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4 January 2018

Improving clinical trials for pro-cognitive drugs in schizophrenia

Introducing a blog-post series to discuss key limitations, and potential improvements, for pro-cognitive drug trials in schizophrenia.

Schizophrenia Clinical Trials series: part 1 of 4 

  1. Improving clinical trials for pro-cognitive drugs in schizophrenia
  2. Patient recruitment: are we selecting the right patients for schizophrenia clinical trials?
  3. Trial design: 4 ways to improve trials of pro-cognitive drugs in schizophrenia
  4. How to select sensitive outcome measures in pro-cognitive drug trials for schizophrenia


Schizophrenia typically develops during late adolescence and early adulthood and is characterised by the presence of positive symptoms, such as hallucinations and delusions.

Current antipsychotic medications are reasonably effective at treating these symptoms, yet many patients continue to exhibit marked and persistent impairments in social and occupational functioning and poor quality of life (Velthorst et al., 2017).

This functional disability is associated with substantial costs, both to patients and their carers as well as the wider community (Rössler et al., 2005).

In England alone, the societal cost of schizophrenia is estimated to be around £11.8 billion a year, with more than half of this accounted for by loss of productivity, such as unemployment (Schizophrenia Commission, 2012).

Cognitive impairment is a key issue in schizophrenia

Cognitive impairment is common in patients with schizophrenia, with deficits frequently observed on both neurocognitive measures (such as processing speed, memory and executive function), as well as social cognitive tasks (such as being able to accurately interpret others emotions or mental states).

Meta-analyses suggest patients with schizophrenia typically perform roughly one standard deviation below healthy control group means, though performance within a 'normal' range, or deficits exceeding 1.5 standard deviations, are also not uncommon (Fioravanti et al., 2012; Savla et al., 2013).

Over the past decade, studies have consistently demonstrated that cognitive impairment is among the strongest determinants of social and occupational functioning in people with schizophrenia (Fett et al., 2011; Green et al., 2015), indicating that these deficits represent an important unmet target for therapeutic intervention.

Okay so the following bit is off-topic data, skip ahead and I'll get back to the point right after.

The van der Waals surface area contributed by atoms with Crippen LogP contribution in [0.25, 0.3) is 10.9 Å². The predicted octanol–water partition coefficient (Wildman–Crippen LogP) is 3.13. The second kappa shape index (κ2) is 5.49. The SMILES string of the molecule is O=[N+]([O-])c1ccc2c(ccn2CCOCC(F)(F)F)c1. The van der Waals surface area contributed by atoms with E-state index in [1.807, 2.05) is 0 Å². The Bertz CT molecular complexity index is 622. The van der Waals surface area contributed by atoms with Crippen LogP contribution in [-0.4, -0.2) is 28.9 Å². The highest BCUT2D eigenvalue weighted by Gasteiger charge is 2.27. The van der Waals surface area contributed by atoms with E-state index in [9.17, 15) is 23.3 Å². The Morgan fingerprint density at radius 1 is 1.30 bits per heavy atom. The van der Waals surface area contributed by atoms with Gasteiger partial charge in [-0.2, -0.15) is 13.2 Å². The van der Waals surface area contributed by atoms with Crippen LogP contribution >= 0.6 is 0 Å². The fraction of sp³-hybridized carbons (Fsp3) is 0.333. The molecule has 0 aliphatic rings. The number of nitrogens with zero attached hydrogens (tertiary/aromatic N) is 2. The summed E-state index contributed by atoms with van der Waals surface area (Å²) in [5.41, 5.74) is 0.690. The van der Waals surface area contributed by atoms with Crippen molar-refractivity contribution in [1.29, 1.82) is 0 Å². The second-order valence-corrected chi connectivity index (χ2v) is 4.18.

Advances in this area are likely to hold direct, real-world benefits for patients and their families, while also reducing the financial burden of the disorder on society.

Barriers in pro-cognitive drug trials

However, despite considerable efforts by pharmaceutical companies, there are currently no drugs that have been approved for the amelioration of these cognitive deficits in schizophrenia.

A series of drugs have demonstrated early promise, only to have failed at the later stages of development. It remains unclear whether this is truly due to these compounds being ineffective, or whether trial methodology itself has been a limiting factor in successfully demonstrating the efficacy of these agents.

Participant screening and recruitment, trial design and the sensitivity of outcome measures are all important considerations and potential areas for improvement in this research area.

Tackling the issues 

In this blog series, we will discuss some of the key limitations of existing pro-cognitive drug trials in schizophrenia, as well as some potential solutions. The key questions for the blog series are as follows: 

Are we recruiting the right patients?
Are we using the most appropriate trial designs? 
Are we using the most sensitive outcome measures? 


Interested in discovering the latest on pro-cognitive drug trials in schizophrenia?  

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Fett AK, Viechtbauer W, Dominguez MD, Penn DL, van Os J, Krabbendam L. The relationship between neurocognition and social cognition with functional outcomes in schizophrenia: a meta-analysis. Neuroscience and Biobehavioral Reviews 2011;35(3):573-88.

Fioravanti M, Bianchi V, Cinti ME. Cognitive deficits in schizophrenia: an updated meta-analysis of the scientific evidence. BMC Psychiatry 2012; 12:64.

Green MF, Llerena K, Kern RS. The "right stuff" revisited: what have we learned about the determinants of daily functioning in schizophrenia? Schizophrenia Bulletin 2015;41(4):781-5.

Rössler W, Salize HJ, van Os J, Riecher-Rössler A. Size of burden of schizophrenia and psychotic disorders. European Neuropsychopharmacology 2005;15(4):399-409.

Savla GN, Vella L, Armstrong CC, Penn DL, Twamley EW. Deficits in domains of social cognition in schizophrenia: a meta-analysis of the empirical evidence. Schizophrenia Bulletin 2013;39(5):979-92.

Schizophrenia Commission. The abandoned illness: a report from the Schizophrenia Commission. London: Rethink Mental Illness; 2012.

Velthorst E, Fett AJ, Reichenberg A, Perlman G, van Os J, Bromet EJ, Kotov R. The 20-year longitudinal trajectories of social functioning in individuals with psychotic disorders. American Journal of Psychiatry 2017;174(11):1075-85.

Tags : schizophrenia | clinical trials | cognitive impairment | cias | pro-cognitive